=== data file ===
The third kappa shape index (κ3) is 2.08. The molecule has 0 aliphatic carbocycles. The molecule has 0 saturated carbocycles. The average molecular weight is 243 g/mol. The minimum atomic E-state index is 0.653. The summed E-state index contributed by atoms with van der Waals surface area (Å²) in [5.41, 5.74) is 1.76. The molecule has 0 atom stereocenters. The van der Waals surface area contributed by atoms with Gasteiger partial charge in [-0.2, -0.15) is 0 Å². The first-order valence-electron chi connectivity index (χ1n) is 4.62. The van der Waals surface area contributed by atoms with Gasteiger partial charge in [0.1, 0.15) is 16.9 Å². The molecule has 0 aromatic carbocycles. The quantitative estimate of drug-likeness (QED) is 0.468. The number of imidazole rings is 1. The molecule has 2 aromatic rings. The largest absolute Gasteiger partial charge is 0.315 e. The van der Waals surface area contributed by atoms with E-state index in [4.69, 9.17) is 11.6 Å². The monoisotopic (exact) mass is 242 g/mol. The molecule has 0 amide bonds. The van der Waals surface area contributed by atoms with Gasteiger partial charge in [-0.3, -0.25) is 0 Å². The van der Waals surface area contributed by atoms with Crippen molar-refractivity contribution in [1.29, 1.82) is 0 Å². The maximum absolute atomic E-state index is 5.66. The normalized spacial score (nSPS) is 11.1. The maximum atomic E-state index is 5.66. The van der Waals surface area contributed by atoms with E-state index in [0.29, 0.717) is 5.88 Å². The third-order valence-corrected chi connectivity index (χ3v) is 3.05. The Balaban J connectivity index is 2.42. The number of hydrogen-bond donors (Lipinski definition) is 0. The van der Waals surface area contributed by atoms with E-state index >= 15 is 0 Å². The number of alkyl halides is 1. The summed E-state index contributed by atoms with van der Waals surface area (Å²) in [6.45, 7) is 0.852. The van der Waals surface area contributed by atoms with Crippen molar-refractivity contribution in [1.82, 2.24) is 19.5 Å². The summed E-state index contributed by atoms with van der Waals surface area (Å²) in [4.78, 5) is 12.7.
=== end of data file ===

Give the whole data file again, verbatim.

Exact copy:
The third kappa shape index (κ3) is 2.08. The molecule has 0 aliphatic carbocycles. The molecule has 0 saturated carbocycles. The average molecular weight is 243 g/mol. The minimum atomic E-state index is 0.653. The summed E-state index contributed by atoms with van der Waals surface area (Å²) in [5.41, 5.74) is 1.76. The molecule has 0 atom stereocenters. The van der Waals surface area contributed by atoms with Gasteiger partial charge in [-0.2, -0.15) is 0 Å². The first-order valence-electron chi connectivity index (χ1n) is 4.62. The van der Waals surface area contributed by atoms with Gasteiger partial charge in [0.1, 0.15) is 16.9 Å². The molecule has 0 aromatic carbocycles. The quantitative estimate of drug-likeness (QED) is 0.468. The number of imidazole rings is 1. The molecule has 2 aromatic rings. The largest absolute Gasteiger partial charge is 0.315 e. The van der Waals surface area contributed by atoms with E-state index in [4.69, 9.17) is 11.6 Å². The monoisotopic (exact) mass is 242 g/mol. The molecule has 0 amide bonds. The van der Waals surface area contributed by atoms with Gasteiger partial charge in [-0.3, -0.25) is 0 Å². The van der Waals surface area contributed by atoms with Crippen molar-refractivity contribution in [1.29, 1.82) is 0 Å². The maximum absolute atomic E-state index is 5.66. The normalized spacial score (nSPS) is 11.1. The maximum atomic E-state index is 5.66. The van der Waals surface area contributed by atoms with E-state index in [0.29, 0.717) is 5.88 Å². The third-order valence-corrected chi connectivity index (χ3v) is 3.05. The Balaban J connectivity index is 2.42. The number of hydrogen-bond donors (Lipinski definition) is 0. The van der Waals surface area contributed by atoms with E-state index >= 15 is 0 Å². The number of alkyl halides is 1. The summed E-state index contributed by atoms with van der Waals surface area (Å²) in [6.45, 7) is 0.852. The van der Waals surface area contributed by atoms with Crippen molar-refractivity contribution in [1.82, 2.24) is 19.5 Å². The summed E-state index contributed by atoms with van der Waals surface area (Å²) in [4.78, 5) is 12.7.